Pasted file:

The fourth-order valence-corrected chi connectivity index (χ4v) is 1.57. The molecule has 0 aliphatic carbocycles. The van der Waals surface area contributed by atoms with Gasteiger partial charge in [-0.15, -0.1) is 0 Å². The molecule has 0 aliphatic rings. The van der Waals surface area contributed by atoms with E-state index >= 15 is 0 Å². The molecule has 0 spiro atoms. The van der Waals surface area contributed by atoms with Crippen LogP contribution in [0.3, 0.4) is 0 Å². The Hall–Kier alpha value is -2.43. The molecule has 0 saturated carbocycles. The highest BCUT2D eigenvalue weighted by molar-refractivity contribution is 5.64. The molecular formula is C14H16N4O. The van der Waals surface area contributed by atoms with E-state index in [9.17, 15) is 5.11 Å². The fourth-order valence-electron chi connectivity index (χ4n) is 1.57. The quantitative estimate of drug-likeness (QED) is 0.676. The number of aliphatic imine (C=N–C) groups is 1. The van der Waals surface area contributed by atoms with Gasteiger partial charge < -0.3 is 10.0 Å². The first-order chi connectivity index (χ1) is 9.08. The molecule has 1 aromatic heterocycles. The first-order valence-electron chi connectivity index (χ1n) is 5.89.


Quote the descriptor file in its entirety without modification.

The fourth-order valence-corrected chi connectivity index (χ4v) is 1.57. The molecule has 0 aliphatic carbocycles. The van der Waals surface area contributed by atoms with Gasteiger partial charge in [-0.15, -0.1) is 0 Å². The molecule has 0 aliphatic rings. The van der Waals surface area contributed by atoms with E-state index >= 15 is 0 Å². The molecule has 0 spiro atoms. The van der Waals surface area contributed by atoms with Crippen LogP contribution in [0.3, 0.4) is 0 Å². The Hall–Kier alpha value is -2.43. The molecule has 0 saturated carbocycles. The highest BCUT2D eigenvalue weighted by molar-refractivity contribution is 5.64. The molecular formula is C14H16N4O. The van der Waals surface area contributed by atoms with E-state index in [9.17, 15) is 5.11 Å². The fourth-order valence-electron chi connectivity index (χ4n) is 1.57. The quantitative estimate of drug-likeness (QED) is 0.676. The number of aliphatic imine (C=N–C) groups is 1. The van der Waals surface area contributed by atoms with Gasteiger partial charge < -0.3 is 10.0 Å². The first-order chi connectivity index (χ1) is 9.08. The molecule has 1 aromatic heterocycles. The first-order valence-electron chi connectivity index (χ1n) is 5.89.